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Modulating the antioxidant response for better oxidative stress-inducing therapies
Journal Contribution - e-publication
Subtitle:how to take advantage of two sides of the same medal?
Oxidative stress-inducing therapies are characterized as a specific treatment that involves the production of reactive oxygen and nitrogen species (RONS) by external or internal sources. To protect cells against oxidative stress, cells have evolved a strong antioxidant defense system to either prevent RONS formation or scavenge them. The maintenance of the redox balance ensures signal transduction, development, cell proliferation, regulation of the mechanisms of cell death, among others. Oxidative stress can beneficially be used to treat several diseases such as neurodegenerative disorders, heart disease, cancer, and other diseases by regulating the antioxidant system. Understanding the mechanisms of various endogenous antioxidant systems can increase the therapeutic efficacy of oxidative stress-based therapies, leading to clinical success in medical treatment. This review deals with the recent novel findings of various cellular endogenous antioxidant responses behind oxidative stress, highlighting their implication in various human diseases, such as ulcers, skin pathologies, oncology, and viral infections such as SARS-CoV-2.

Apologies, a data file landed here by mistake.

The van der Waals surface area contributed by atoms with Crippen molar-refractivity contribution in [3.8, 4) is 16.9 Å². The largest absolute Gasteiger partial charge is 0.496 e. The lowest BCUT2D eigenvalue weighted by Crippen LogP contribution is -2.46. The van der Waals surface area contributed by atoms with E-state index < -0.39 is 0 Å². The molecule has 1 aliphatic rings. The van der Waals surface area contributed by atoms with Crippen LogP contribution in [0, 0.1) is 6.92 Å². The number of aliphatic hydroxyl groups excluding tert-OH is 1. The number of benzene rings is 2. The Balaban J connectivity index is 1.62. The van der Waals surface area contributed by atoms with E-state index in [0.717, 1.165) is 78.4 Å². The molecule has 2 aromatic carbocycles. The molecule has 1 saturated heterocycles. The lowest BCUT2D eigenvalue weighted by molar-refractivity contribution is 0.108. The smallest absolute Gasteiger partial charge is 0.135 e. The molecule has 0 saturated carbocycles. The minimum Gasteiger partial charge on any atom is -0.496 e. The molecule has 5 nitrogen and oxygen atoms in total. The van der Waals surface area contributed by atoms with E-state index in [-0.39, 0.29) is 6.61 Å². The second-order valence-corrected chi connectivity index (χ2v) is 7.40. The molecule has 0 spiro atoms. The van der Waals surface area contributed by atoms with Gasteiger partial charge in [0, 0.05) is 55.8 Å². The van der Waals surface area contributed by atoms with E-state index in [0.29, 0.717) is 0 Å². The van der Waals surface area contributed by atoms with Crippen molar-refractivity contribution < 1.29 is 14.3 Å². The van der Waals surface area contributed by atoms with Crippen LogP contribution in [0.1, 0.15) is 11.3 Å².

Pages: 1 - 27
Keywords:A1 Journal article